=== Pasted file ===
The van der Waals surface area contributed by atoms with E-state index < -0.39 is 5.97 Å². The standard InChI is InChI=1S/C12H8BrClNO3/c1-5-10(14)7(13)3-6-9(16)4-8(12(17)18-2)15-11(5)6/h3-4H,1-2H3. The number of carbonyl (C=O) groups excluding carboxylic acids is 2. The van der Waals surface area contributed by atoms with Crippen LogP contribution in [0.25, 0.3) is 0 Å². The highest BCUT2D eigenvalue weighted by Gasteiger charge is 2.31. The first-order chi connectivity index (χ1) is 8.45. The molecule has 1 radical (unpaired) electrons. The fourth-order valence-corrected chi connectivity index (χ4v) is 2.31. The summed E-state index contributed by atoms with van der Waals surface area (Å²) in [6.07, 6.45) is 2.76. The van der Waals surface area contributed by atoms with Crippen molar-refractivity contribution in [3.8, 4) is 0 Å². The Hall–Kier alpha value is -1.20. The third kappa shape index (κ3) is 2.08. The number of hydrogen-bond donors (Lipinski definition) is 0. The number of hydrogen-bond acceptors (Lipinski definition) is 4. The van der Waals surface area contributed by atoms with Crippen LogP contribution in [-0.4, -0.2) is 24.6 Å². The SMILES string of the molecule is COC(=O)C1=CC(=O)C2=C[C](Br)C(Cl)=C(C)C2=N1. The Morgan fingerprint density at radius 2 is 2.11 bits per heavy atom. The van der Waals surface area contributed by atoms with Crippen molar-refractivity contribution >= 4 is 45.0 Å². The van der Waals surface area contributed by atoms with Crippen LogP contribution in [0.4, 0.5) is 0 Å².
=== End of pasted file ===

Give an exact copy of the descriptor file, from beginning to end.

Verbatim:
The van der Waals surface area contributed by atoms with E-state index < -0.39 is 5.97 Å². The standard InChI is InChI=1S/C12H8BrClNO3/c1-5-10(14)7(13)3-6-9(16)4-8(12(17)18-2)15-11(5)6/h3-4H,1-2H3. The number of carbonyl (C=O) groups excluding carboxylic acids is 2. The van der Waals surface area contributed by atoms with Crippen LogP contribution in [0.25, 0.3) is 0 Å². The highest BCUT2D eigenvalue weighted by Gasteiger charge is 2.31. The first-order chi connectivity index (χ1) is 8.45. The molecule has 1 radical (unpaired) electrons. The fourth-order valence-corrected chi connectivity index (χ4v) is 2.31. The summed E-state index contributed by atoms with van der Waals surface area (Å²) in [6.07, 6.45) is 2.76. The van der Waals surface area contributed by atoms with Crippen molar-refractivity contribution in [3.8, 4) is 0 Å². The Hall–Kier alpha value is -1.20. The third kappa shape index (κ3) is 2.08. The number of hydrogen-bond donors (Lipinski definition) is 0. The number of hydrogen-bond acceptors (Lipinski definition) is 4. The van der Waals surface area contributed by atoms with Crippen LogP contribution in [-0.4, -0.2) is 24.6 Å². The SMILES string of the molecule is COC(=O)C1=CC(=O)C2=C[C](Br)C(Cl)=C(C)C2=N1. The Morgan fingerprint density at radius 2 is 2.11 bits per heavy atom. The van der Waals surface area contributed by atoms with Crippen molar-refractivity contribution >= 4 is 45.0 Å². The van der Waals surface area contributed by atoms with Crippen LogP contribution in [0.4, 0.5) is 0 Å².